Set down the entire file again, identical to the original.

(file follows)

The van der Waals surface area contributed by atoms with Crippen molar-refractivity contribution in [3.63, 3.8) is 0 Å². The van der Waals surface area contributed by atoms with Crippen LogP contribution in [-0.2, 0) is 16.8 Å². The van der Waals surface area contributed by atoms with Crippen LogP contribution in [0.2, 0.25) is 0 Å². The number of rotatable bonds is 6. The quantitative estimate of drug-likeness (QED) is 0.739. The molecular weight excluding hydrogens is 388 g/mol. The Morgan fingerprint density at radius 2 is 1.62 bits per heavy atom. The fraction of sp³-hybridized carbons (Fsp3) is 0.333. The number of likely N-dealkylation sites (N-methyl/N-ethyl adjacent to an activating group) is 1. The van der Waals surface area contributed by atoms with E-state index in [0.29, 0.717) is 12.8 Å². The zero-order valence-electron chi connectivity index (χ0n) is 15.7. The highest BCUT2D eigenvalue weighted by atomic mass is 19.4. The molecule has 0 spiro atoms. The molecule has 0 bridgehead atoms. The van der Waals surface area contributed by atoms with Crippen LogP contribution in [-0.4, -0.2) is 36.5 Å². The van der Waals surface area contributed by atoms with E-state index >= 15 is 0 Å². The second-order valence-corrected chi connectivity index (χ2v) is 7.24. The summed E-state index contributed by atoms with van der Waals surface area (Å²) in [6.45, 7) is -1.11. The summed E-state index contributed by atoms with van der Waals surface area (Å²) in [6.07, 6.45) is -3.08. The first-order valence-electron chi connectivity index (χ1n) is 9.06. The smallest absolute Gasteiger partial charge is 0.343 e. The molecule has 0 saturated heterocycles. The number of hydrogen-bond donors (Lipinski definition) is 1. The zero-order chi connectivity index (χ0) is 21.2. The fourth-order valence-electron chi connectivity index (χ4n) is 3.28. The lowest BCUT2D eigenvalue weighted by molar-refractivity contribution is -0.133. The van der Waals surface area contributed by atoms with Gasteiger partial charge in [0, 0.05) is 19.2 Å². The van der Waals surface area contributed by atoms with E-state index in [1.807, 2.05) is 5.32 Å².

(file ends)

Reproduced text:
The van der Waals surface area contributed by atoms with Crippen molar-refractivity contribution in [3.63, 3.8) is 0 Å². The van der Waals surface area contributed by atoms with Crippen LogP contribution in [-0.2, 0) is 16.8 Å². The van der Waals surface area contributed by atoms with Crippen LogP contribution in [0.2, 0.25) is 0 Å². The number of rotatable bonds is 6. The quantitative estimate of drug-likeness (QED) is 0.739. The molecular weight excluding hydrogens is 388 g/mol. The Morgan fingerprint density at radius 2 is 1.62 bits per heavy atom. The fraction of sp³-hybridized carbons (Fsp3) is 0.333. The number of likely N-dealkylation sites (N-methyl/N-ethyl adjacent to an activating group) is 1. The van der Waals surface area contributed by atoms with E-state index in [0.29, 0.717) is 12.8 Å². The zero-order valence-electron chi connectivity index (χ0n) is 15.7. The highest BCUT2D eigenvalue weighted by atomic mass is 19.4. The molecule has 0 spiro atoms. The molecule has 0 bridgehead atoms. The van der Waals surface area contributed by atoms with Crippen LogP contribution in [-0.4, -0.2) is 36.5 Å². The van der Waals surface area contributed by atoms with E-state index >= 15 is 0 Å². The second-order valence-corrected chi connectivity index (χ2v) is 7.24. The summed E-state index contributed by atoms with van der Waals surface area (Å²) in [6.45, 7) is -1.11. The summed E-state index contributed by atoms with van der Waals surface area (Å²) in [6.07, 6.45) is -3.08. The first-order valence-electron chi connectivity index (χ1n) is 9.06. The smallest absolute Gasteiger partial charge is 0.343 e. The molecule has 0 saturated heterocycles. The number of hydrogen-bond donors (Lipinski definition) is 1. The zero-order chi connectivity index (χ0) is 21.2. The fourth-order valence-electron chi connectivity index (χ4n) is 3.28. The lowest BCUT2D eigenvalue weighted by molar-refractivity contribution is -0.133. The van der Waals surface area contributed by atoms with Gasteiger partial charge in [0, 0.05) is 19.2 Å². The van der Waals surface area contributed by atoms with E-state index in [1.807, 2.05) is 5.32 Å².